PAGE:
Syndromic FSGS

The above genes have mutations associated with FSGS in the absence of extrarenal manifestations. To date, at least five genes have been associated with syndromes of which FSGS is often a part.


The product of the Wilm’s tumor gene (WT1) is required for normal development of the genitourinary system and mesothelial tissues and is overexpressed in leukemia and various types of solid tumors. WT1 mutations have been identified in patients with Wilm’s tumor, WAGR syndrome (Wilm’s tumor, aniridia, genitourinary abnormalities, and retardation-hypospadias and bilateral cryptorchidism may be seen), Denys-Drash syndrome (urogenital abnormalities, renal failure, pseudohermaphroditism, and Wilm’s tumor), Frasier syndrome (male pseudohermaphroditism and progressive glomerulopathy), and isolated diffuse mesangial sclerosis. WT1 has four major RNA splice variants, and the interactions between the four polypeptide products may play a role in the control of cellular proliferation and differentiation. WT1 acts as either a transcriptional activator or repressor, depending on chromosomal and cellular context. WT1 is expressed predominantly in the kidney and certain hematopoietic cells [38].

The Wilm’s tumor upstream neighbor (WIT1) is located upstream of WT1, localized to chromosome 11p13. WIT1 is transcribed in the opposite direction of WT1, and some WIT1 splice variants include antisense portions of WT1. WIT1 transcripts may play a role in transcriptional regulation of WT1 [39]. WIT1 protein contains 92 amino acids and is expressed in fetal kidney and spleen [40]. Single nucleotide polymorphisms (SNPs) in both WT1 and WIT1 and their common promoter (rs6508, rs2301254, and rs1799937) were significantly associated with HIV-seronegative FSGS, suggesting that variants in these genes may mediate pathogenesis by altering WT1 function [41].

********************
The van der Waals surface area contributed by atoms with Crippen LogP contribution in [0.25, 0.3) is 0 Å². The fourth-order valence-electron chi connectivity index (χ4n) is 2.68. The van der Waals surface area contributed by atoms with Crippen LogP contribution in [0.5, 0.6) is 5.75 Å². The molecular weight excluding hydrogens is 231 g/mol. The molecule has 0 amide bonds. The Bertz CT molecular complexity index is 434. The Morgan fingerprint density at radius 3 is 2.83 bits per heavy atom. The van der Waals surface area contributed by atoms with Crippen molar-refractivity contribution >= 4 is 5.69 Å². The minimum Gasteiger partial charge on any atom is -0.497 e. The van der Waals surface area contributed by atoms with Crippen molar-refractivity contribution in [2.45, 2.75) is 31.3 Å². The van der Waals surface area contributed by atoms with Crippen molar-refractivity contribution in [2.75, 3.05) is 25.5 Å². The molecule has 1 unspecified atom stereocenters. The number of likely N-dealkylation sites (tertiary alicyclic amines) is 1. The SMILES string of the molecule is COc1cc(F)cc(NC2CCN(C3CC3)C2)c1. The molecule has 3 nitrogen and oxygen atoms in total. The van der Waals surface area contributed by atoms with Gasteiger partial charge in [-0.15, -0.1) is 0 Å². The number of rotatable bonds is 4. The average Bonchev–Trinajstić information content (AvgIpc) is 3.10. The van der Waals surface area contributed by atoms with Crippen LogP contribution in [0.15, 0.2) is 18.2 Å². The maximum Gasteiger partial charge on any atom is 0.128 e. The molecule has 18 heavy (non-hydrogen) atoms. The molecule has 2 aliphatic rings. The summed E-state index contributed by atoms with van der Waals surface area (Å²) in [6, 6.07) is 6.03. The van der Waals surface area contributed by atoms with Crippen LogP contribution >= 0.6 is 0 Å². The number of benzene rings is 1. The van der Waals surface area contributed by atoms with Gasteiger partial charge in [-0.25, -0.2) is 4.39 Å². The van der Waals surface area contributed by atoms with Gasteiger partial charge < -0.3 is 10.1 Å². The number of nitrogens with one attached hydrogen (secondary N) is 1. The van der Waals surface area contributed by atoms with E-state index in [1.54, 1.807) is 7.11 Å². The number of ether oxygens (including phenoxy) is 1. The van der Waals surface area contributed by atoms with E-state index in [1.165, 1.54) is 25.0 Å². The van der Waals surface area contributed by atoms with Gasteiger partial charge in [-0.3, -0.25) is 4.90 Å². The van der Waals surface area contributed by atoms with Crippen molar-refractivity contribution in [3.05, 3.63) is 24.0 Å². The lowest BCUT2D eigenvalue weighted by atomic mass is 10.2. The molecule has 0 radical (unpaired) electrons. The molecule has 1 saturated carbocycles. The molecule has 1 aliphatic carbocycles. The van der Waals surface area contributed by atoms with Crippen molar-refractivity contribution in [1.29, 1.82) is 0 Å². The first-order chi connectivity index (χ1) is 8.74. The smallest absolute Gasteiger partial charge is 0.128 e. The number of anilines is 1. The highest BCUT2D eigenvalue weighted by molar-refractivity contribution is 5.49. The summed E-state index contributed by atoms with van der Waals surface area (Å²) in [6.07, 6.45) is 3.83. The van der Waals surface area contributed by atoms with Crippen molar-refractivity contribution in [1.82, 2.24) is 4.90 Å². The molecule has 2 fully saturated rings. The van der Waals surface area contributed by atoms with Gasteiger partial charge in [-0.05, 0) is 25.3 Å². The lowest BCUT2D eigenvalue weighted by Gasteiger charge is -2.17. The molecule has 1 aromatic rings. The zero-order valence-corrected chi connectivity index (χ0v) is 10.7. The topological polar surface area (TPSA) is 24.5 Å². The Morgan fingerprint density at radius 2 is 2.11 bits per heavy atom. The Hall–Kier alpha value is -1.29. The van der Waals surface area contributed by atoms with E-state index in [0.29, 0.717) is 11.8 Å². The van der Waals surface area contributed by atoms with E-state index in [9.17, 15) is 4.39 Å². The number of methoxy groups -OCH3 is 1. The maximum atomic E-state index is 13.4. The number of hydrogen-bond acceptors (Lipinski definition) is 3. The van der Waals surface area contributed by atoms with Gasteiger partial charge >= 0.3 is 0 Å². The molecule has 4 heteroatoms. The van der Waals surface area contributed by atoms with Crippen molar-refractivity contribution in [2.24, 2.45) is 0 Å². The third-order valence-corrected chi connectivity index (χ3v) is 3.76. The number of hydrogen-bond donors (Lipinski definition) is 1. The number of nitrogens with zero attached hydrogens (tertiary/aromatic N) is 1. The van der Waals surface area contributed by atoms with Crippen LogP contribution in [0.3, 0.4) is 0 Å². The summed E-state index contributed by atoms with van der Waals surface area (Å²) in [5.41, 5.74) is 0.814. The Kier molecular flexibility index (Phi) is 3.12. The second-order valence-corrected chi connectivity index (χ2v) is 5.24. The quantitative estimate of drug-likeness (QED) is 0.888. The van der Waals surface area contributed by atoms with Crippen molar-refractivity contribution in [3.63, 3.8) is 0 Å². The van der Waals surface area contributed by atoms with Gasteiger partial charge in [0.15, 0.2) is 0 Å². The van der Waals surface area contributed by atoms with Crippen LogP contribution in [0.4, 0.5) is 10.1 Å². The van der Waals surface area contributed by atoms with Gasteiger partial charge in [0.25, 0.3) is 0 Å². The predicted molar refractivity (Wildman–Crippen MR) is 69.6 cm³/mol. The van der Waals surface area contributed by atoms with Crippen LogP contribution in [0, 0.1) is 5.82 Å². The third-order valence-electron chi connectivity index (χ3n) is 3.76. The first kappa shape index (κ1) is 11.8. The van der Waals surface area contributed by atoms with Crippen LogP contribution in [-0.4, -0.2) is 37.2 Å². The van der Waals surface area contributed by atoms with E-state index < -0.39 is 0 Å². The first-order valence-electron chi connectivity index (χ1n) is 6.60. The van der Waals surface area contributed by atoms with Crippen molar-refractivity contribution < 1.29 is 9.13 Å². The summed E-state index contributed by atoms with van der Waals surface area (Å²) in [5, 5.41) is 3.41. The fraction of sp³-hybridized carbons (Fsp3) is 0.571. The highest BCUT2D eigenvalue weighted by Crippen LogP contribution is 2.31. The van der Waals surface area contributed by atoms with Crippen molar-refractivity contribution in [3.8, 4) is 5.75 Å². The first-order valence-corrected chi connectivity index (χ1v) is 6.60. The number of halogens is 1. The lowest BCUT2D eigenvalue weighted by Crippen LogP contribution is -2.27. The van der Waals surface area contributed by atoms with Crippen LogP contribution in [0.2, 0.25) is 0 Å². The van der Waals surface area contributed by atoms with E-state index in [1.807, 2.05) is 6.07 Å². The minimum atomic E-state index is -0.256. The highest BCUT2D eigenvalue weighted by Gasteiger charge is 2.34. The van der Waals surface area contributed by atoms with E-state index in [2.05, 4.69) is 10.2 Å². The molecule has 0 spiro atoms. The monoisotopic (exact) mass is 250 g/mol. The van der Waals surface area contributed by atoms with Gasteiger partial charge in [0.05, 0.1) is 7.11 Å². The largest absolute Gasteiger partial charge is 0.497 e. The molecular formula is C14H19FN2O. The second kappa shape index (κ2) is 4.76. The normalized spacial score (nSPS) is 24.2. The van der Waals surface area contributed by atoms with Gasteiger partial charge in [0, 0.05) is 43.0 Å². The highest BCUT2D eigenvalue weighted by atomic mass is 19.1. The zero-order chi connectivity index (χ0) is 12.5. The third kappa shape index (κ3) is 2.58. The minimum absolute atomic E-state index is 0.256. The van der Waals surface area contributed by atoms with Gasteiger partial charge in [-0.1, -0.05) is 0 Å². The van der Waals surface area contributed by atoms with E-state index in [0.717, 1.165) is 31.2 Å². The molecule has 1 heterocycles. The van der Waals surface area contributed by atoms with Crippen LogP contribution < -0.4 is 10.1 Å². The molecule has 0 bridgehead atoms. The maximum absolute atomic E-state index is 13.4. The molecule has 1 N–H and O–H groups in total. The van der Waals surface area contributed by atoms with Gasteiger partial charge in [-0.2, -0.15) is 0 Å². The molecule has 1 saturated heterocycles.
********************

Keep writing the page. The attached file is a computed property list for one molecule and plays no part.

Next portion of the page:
The nail–patella syndrome includes various combinations of dystrophic nails, absent or malformed patellas, elbow contractures, glaucoma, and FSGS [42]. The gene responsible, LMX1B, is a transcription factor required for expression of CD2AP and NPHS2, among other genes [43].


Mutations in the mitochondrial gene encoding tRNALeu are associated with the MELAS syndrome (myopathy, encephalopathy, lactic acidosis, and stroke-like episodes), typically presenting in infancy or early childhood. There is a maternal inheritance pattern, and the most common mutation is A324G [44, 45]. Patients with this mutation may also present later in childhood or in adulthood with FSGS associated with deafness or diabetes mellitus, or occasionally with sporadic FSGS.


Another mitochondriopathy associated with FSGS has been described recently. A mutation in COQ2, encoding an enzyme required for synthesis of coenzyme Q10 (ubiquinone), which is present in all membranes. A COQ2 mutation was found in an infant who presented at 12 months of age with psychomotor delay, optic atrophy, and FSGS [46].